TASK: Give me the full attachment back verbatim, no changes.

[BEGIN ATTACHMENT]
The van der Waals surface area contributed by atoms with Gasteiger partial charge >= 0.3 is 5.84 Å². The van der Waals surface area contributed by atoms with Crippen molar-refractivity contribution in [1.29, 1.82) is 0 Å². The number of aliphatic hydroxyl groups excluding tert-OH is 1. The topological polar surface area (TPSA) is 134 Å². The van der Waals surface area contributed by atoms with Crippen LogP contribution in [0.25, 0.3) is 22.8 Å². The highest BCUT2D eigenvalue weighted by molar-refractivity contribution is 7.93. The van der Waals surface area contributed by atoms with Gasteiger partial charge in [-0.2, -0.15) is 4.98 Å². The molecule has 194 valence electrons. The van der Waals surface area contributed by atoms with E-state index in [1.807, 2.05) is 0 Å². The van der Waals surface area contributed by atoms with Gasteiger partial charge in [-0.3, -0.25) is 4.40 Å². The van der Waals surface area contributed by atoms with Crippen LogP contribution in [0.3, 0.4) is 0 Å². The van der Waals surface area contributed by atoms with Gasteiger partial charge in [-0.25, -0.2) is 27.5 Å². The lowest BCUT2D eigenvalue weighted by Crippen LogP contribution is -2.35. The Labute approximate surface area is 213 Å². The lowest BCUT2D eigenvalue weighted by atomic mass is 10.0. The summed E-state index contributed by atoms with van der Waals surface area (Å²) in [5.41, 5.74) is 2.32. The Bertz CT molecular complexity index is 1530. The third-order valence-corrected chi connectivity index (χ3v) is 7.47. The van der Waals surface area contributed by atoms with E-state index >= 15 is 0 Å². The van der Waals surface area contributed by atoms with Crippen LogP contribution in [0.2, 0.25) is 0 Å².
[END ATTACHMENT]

The van der Waals surface area contributed by atoms with Gasteiger partial charge >= 0.3 is 5.84 Å². The van der Waals surface area contributed by atoms with Crippen molar-refractivity contribution in [1.29, 1.82) is 0 Å². The number of aliphatic hydroxyl groups excluding tert-OH is 1. The topological polar surface area (TPSA) is 134 Å². The van der Waals surface area contributed by atoms with Crippen LogP contribution in [0.25, 0.3) is 22.8 Å². The highest BCUT2D eigenvalue weighted by molar-refractivity contribution is 7.93. The van der Waals surface area contributed by atoms with Gasteiger partial charge in [-0.2, -0.15) is 4.98 Å². The molecule has 194 valence electrons. The van der Waals surface area contributed by atoms with E-state index in [1.807, 2.05) is 0 Å². The van der Waals surface area contributed by atoms with Gasteiger partial charge in [-0.3, -0.25) is 4.40 Å². The van der Waals surface area contributed by atoms with Crippen LogP contribution in [0.3, 0.4) is 0 Å². The van der Waals surface area contributed by atoms with Gasteiger partial charge in [-0.25, -0.2) is 27.5 Å². The lowest BCUT2D eigenvalue weighted by Crippen LogP contribution is -2.35. The Labute approximate surface area is 213 Å². The lowest BCUT2D eigenvalue weighted by atomic mass is 10.0. The summed E-state index contributed by atoms with van der Waals surface area (Å²) in [5.41, 5.74) is 2.32. The Bertz CT molecular complexity index is 1530. The third-order valence-corrected chi connectivity index (χ3v) is 7.47. The van der Waals surface area contributed by atoms with E-state index >= 15 is 0 Å². The van der Waals surface area contributed by atoms with Crippen LogP contribution in [0.2, 0.25) is 0 Å².